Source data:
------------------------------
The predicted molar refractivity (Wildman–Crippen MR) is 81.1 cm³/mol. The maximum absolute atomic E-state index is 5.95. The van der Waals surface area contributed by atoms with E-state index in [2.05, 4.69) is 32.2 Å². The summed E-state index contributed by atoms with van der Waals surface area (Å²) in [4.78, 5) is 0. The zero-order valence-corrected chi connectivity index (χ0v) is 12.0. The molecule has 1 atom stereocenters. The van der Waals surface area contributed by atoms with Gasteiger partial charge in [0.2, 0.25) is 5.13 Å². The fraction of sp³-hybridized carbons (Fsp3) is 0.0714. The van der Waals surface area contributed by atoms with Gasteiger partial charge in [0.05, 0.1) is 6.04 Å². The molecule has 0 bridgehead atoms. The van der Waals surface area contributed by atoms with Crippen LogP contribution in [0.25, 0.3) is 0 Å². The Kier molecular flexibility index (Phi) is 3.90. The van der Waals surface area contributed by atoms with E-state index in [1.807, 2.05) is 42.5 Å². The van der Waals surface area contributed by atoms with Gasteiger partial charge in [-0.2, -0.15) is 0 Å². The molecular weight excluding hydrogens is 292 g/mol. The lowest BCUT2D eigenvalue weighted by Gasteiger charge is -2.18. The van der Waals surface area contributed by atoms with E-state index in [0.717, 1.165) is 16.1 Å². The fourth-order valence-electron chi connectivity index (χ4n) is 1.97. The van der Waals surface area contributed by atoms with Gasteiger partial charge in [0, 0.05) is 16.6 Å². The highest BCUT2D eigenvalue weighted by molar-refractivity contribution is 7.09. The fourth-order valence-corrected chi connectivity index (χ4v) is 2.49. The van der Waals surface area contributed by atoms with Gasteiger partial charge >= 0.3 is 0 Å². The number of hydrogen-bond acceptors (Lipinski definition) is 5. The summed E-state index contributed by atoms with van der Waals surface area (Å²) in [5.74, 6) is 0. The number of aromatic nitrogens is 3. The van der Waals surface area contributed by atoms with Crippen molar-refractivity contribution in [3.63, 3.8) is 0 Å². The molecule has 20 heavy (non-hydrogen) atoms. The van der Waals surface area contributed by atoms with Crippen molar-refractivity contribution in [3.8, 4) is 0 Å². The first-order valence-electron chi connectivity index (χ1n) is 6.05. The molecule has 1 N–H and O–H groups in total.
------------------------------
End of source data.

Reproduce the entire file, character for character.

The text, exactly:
The predicted molar refractivity (Wildman–Crippen MR) is 81.1 cm³/mol. The maximum absolute atomic E-state index is 5.95. The van der Waals surface area contributed by atoms with E-state index in [2.05, 4.69) is 32.2 Å². The summed E-state index contributed by atoms with van der Waals surface area (Å²) in [4.78, 5) is 0. The zero-order valence-corrected chi connectivity index (χ0v) is 12.0. The molecule has 1 atom stereocenters. The van der Waals surface area contributed by atoms with Gasteiger partial charge in [0.2, 0.25) is 5.13 Å². The fraction of sp³-hybridized carbons (Fsp3) is 0.0714. The van der Waals surface area contributed by atoms with Gasteiger partial charge in [0.05, 0.1) is 6.04 Å². The molecule has 0 bridgehead atoms. The van der Waals surface area contributed by atoms with Crippen LogP contribution in [0.25, 0.3) is 0 Å². The Kier molecular flexibility index (Phi) is 3.90. The van der Waals surface area contributed by atoms with E-state index in [1.807, 2.05) is 42.5 Å². The van der Waals surface area contributed by atoms with Gasteiger partial charge in [-0.2, -0.15) is 0 Å². The molecular weight excluding hydrogens is 292 g/mol. The lowest BCUT2D eigenvalue weighted by Gasteiger charge is -2.18. The van der Waals surface area contributed by atoms with E-state index in [0.717, 1.165) is 16.1 Å². The fourth-order valence-electron chi connectivity index (χ4n) is 1.97. The van der Waals surface area contributed by atoms with Gasteiger partial charge in [0, 0.05) is 16.6 Å². The highest BCUT2D eigenvalue weighted by molar-refractivity contribution is 7.09. The fourth-order valence-corrected chi connectivity index (χ4v) is 2.49. The van der Waals surface area contributed by atoms with Gasteiger partial charge >= 0.3 is 0 Å². The number of hydrogen-bond acceptors (Lipinski definition) is 5. The summed E-state index contributed by atoms with van der Waals surface area (Å²) in [5.74, 6) is 0. The number of aromatic nitrogens is 3. The van der Waals surface area contributed by atoms with Crippen molar-refractivity contribution in [3.63, 3.8) is 0 Å². The molecule has 20 heavy (non-hydrogen) atoms. The van der Waals surface area contributed by atoms with Crippen molar-refractivity contribution in [3.8, 4) is 0 Å². The first-order valence-electron chi connectivity index (χ1n) is 6.05. The molecule has 1 N–H and O–H groups in total.